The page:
Currently, so-called “medibles” — edible medical cannabis products — including cookies, candy bars and gummy bears are not legally available for sale in Maryland. Before the 2019 session, the legislature had been silent on edibles.
“If the legislature wanted there to be edibles, then the legislature should say so,” said Zirkin.
The new law and the proposed regulations limit what can be sold and even mandate the appearance of the products.
If approved, those edibles would be required to be sold in plain packaging that is child-resistant. Products could not be made into shapes of animals or anything that would appeal to children or use flavors that would be attractive to children. Products would have to carry a universal symbol noting they are medical cannabis products.
The regulations also limit the strength of the products that can be sold and restrict the maximum doses in a package to 10.
Tilburg said the new regulations were pulled from best practices in 30 states where edibles are now legal.
“So when we talk about the decisions we have made related to packaging, labeling, dosing requirements, testing requirements, etc. … anything the commission does within this space has to be done with the safety of minors taking priority,” said Tilburg.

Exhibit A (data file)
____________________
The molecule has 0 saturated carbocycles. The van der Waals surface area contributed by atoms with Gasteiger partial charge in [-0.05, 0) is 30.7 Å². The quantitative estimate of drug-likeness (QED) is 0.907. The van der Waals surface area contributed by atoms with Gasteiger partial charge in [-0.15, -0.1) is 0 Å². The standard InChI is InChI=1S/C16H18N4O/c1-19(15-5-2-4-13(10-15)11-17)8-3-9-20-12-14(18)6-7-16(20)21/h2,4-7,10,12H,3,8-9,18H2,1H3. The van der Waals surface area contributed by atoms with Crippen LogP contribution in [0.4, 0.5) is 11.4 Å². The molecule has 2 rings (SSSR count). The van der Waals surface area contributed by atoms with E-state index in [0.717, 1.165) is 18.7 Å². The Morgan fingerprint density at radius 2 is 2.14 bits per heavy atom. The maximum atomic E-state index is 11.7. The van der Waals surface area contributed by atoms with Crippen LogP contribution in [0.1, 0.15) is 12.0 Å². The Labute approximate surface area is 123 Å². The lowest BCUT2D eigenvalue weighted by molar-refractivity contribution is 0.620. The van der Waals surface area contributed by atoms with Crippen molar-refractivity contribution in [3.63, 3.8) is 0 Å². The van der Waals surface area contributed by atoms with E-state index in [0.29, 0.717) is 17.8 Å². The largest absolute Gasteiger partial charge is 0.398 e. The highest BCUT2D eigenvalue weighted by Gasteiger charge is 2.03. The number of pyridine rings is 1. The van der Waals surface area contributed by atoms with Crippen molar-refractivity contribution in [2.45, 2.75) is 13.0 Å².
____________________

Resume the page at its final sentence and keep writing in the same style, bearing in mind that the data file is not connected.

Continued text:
Inhaled products — primarily smoking or vaping — provide a quicker delivery method. Patients can get relief often in minutes but determining exact dosages can be tricky.
Edible products, meanwhile, can provide a more consistent dosage that takes longer to become effective but also lasts longer. The pleasing colors and appearances — sometimes mimicking candy products — trouble some who want to ensure children are not inadvertently consuming the products.
Tracey Lancaster Miller, executive vice president of the Rockville-based dispensary Peake Relief, said restricting the maximum dosage and amount that can be sold per package can be a cost burden on patients and also make it difficult for others who require higher doses in more concentrated forms.
“These regulations make sense in an adult-use market,” said Miller. “It’s not always an option for a patient to simply consume more doses because some patients are physically unable to consume more doses because of their medical condition.”
But Tilburg said the new proposals are also based on what he said some other states “wished they had done” in regards to edibles because of issues including calls to poison control centers.
In Colorado, considered a mature marijuana market, nearly 26 percent of all adult visits to one hospital emergency room were attributable in some way to cannabis use, according to a study published in April in the Annals of Internal Medicine.
Maryland and Colorado are frequently compared to one another because of their similar size populations.
Adverse reactions from the use of inhaled marijuana products made up two-thirds of the reported cannabis problems. Edibles, despite making up less than 1 percent of cannabis sales, were responsible for almost 11 percent of all cannabis-attributable emergency room visits between 2014 and 2016, according to the study.
“We’re gearing up for the edibles,” said Anderson of the poison control center. “We know they’re coming.”